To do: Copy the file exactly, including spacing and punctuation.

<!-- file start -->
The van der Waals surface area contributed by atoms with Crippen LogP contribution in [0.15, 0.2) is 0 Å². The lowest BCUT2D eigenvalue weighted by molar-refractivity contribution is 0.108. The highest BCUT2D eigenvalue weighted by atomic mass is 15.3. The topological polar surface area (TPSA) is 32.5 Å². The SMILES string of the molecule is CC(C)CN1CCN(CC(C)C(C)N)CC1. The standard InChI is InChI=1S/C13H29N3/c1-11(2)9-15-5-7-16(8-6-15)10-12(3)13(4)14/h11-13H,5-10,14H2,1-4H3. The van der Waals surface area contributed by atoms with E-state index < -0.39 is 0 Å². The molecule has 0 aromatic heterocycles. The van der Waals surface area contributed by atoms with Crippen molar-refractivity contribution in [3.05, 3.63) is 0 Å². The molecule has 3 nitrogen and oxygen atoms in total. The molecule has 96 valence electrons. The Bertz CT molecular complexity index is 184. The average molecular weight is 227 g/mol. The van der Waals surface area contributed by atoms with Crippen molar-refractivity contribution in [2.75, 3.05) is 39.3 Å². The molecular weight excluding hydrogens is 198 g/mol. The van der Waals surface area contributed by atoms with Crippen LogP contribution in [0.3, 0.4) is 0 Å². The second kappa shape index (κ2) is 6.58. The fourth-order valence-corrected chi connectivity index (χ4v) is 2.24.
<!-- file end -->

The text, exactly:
The van der Waals surface area contributed by atoms with Crippen LogP contribution in [0.15, 0.2) is 0 Å². The lowest BCUT2D eigenvalue weighted by molar-refractivity contribution is 0.108. The highest BCUT2D eigenvalue weighted by atomic mass is 15.3. The topological polar surface area (TPSA) is 32.5 Å². The SMILES string of the molecule is CC(C)CN1CCN(CC(C)C(C)N)CC1. The standard InChI is InChI=1S/C13H29N3/c1-11(2)9-15-5-7-16(8-6-15)10-12(3)13(4)14/h11-13H,5-10,14H2,1-4H3. The van der Waals surface area contributed by atoms with E-state index < -0.39 is 0 Å². The molecule has 0 aromatic heterocycles. The van der Waals surface area contributed by atoms with Crippen molar-refractivity contribution in [3.05, 3.63) is 0 Å². The molecule has 3 nitrogen and oxygen atoms in total. The molecule has 96 valence electrons. The Bertz CT molecular complexity index is 184. The average molecular weight is 227 g/mol. The van der Waals surface area contributed by atoms with Crippen molar-refractivity contribution in [2.75, 3.05) is 39.3 Å². The molecular weight excluding hydrogens is 198 g/mol. The van der Waals surface area contributed by atoms with Crippen LogP contribution in [0.3, 0.4) is 0 Å². The second kappa shape index (κ2) is 6.58. The fourth-order valence-corrected chi connectivity index (χ4v) is 2.24.